As guys who spend a lot of time around cars, talking cars, studying car theory, and driving hot rodded muscle cars, we occasionally feel like we've got all the bases covered on car control. We've read books, we know the terminology, we know what theoretically needs to be done in certain situations, and we're no stranger to a track. In other words, we figured attending a high-performance driving school would be a breeze. Nevertheless, it took actually getting on the track under the eye of a seasoned instructor to realize that we weren't translating that knowledge effectively into proper technique. There simply is no replacement for seat time-and lots of it.
Sponsored by GM, Bondurant...
Sponsored by GM, Bondurant always has a fleet of fairly fresh Corvettes, including Z06s and ZR1s, and CTS Caddys.
But we'll go one step further and say that there's no point in spending lots of time and money practicing incorrect techniques. We had spent a great deal of time (years, really) ingraining bad habits because we'd never taken the time to get professional help. Actually, we had assumed it was just something we could learn by doing. The reality is that no one is born knowing how to handle a car, and only a rare few figure out how to on their own. Sure, some people are just luckily endowed with better reflexes, faster reactions, and a tendency to take to extreme driving with ease, but everyone has a learning curve and everyone will be better after proper instruction. Even pros who earn big bucks to drive multimillion-dollar cars in the world's greatest races take classes. Why? Because there's no such thing as a perfect driver, and it's difficult to see your own shortcomings, but a seasoned instructor can easily observe and pinpoint ways to fine-tune techniques for different tracks.
The first exercise is an introduction...
The first exercise is an introduction to throttle steering using the instructor Caddy CTS. We drove within a small circular track increasing speed while slowly turning the steering wheel to compensate for the outward push, or oversteer, and the turn radius increases. When instructed, we completely lifted off the throttle while holding the wheel steady. This takes away the forces from the rear tires and causes weight to be transferred to the front, which in turn increases grip. The effect is that the Caddy slows and the turning radius decreases sharply. What we're learning here is that oversteer is caused by carrying too much speed into a corner and that lifting off the throttle can be more effective than braking for correction.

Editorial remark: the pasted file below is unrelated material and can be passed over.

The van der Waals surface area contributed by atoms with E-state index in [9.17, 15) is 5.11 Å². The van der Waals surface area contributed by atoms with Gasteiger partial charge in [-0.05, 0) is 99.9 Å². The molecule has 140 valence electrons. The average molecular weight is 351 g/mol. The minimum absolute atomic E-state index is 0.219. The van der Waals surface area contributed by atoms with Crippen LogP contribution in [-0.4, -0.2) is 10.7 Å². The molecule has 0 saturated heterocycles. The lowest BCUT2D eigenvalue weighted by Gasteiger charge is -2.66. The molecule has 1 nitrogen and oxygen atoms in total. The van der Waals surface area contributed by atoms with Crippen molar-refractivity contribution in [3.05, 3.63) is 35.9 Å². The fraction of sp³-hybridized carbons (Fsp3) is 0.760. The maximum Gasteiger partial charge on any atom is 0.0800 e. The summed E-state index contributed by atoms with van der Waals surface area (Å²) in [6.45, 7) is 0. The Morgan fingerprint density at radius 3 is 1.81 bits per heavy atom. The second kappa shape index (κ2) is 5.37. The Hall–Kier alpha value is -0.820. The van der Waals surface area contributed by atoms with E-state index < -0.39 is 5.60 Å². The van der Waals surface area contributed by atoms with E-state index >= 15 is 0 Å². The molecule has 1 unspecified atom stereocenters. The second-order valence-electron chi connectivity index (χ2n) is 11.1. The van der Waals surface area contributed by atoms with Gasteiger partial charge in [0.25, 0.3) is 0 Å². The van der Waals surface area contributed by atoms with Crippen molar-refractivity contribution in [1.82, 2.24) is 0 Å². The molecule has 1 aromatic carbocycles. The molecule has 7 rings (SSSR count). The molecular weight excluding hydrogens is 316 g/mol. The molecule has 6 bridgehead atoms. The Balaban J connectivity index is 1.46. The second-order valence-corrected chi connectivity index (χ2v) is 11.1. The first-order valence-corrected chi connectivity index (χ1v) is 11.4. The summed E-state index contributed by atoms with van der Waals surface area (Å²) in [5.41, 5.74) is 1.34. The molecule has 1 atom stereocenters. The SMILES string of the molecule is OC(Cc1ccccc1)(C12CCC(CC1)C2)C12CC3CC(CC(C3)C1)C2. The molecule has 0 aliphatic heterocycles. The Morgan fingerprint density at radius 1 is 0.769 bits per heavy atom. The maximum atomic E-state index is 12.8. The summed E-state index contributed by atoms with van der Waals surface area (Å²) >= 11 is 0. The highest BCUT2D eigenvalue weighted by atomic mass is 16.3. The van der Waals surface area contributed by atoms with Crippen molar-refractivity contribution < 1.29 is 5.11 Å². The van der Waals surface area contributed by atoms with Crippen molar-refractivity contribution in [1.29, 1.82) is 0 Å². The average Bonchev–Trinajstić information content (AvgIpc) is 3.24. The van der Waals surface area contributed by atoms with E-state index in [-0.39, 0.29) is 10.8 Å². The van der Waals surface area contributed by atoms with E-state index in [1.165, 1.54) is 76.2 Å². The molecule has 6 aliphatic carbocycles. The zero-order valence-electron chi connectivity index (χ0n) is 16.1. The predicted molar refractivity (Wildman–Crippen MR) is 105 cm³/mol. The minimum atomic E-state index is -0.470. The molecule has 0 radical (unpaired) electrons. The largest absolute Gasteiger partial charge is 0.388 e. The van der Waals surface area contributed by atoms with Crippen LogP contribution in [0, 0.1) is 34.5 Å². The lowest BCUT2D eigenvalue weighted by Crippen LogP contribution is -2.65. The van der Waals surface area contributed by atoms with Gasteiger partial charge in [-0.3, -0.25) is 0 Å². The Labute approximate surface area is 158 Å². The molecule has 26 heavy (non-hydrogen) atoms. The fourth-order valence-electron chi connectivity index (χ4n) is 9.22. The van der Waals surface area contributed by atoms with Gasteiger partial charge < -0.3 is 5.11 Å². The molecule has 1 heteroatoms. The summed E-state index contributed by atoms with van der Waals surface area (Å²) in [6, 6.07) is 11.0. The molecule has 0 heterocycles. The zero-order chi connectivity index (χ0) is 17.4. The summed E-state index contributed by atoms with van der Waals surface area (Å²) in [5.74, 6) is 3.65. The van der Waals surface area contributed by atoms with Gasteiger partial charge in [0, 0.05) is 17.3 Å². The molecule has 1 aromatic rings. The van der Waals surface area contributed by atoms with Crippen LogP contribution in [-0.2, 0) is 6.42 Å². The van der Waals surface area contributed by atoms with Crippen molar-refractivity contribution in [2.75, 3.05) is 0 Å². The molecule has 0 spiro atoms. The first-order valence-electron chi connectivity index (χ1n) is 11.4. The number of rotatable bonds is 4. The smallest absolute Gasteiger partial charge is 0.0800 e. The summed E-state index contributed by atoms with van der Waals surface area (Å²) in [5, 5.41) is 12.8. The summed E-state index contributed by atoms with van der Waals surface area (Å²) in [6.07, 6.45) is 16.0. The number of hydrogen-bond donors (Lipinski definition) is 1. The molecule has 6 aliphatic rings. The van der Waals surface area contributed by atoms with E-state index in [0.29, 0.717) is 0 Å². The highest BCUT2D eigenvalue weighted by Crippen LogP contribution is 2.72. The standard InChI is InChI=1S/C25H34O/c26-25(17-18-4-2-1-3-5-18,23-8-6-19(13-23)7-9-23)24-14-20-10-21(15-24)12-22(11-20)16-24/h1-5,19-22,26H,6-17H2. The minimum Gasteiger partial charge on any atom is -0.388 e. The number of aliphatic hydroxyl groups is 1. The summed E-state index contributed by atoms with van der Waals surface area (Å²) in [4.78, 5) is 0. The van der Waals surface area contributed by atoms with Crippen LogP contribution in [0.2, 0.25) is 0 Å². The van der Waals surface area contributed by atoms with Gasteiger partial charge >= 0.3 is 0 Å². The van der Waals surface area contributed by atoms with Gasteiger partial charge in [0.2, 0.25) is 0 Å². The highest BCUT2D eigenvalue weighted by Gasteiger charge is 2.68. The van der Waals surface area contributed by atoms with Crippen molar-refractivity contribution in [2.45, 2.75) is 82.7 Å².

Of course we're far from pro drivers; responsibilities limit us to a handful of track days a year at best. And rather than driving a purpose-built track machine funded by sponsors, we have a worked-over street car with a few upgrades paid for with our own hard-earned money. But the rationale is the same; what good are thousands of dollars worth of the best engineered chassis, suspension, steering, and other performance parts if you're not capable of putting them to use effectively? Whether you've got aspirations of impressive lap times at Laguna Seca, or never plan to tackle anything more aggressive than a curvy road, attending a high-performance driving school will absolutely help you enjoy your car more. Bob Bondurant's School of High Performance Driving certainly gave us a wake-up call; we discovered we needed much more work than we had ever thought. Our braking technique was incorrect, our heel-toe downshift was sloppy, and our corner entry was working against us. And the instructors said we were well above average.
That actually wasn't to our advantage though; the best thing you can do is leave everything you think you know in your hotel room and enter Bondurant's classroom with an open mind ready to listen. All those previous misconceptions will actually just impede your progress. Of the several schools available, our choice was the package often referred to as the signature Bondurant course, the four-day Grand Prix Road Racing School. This course offers the most instruction and track time for students to really hone their abilities, plus it fulfills the requirements for an SCCA regional competition license. That's a good thing too; we've got plans to put our projects to use.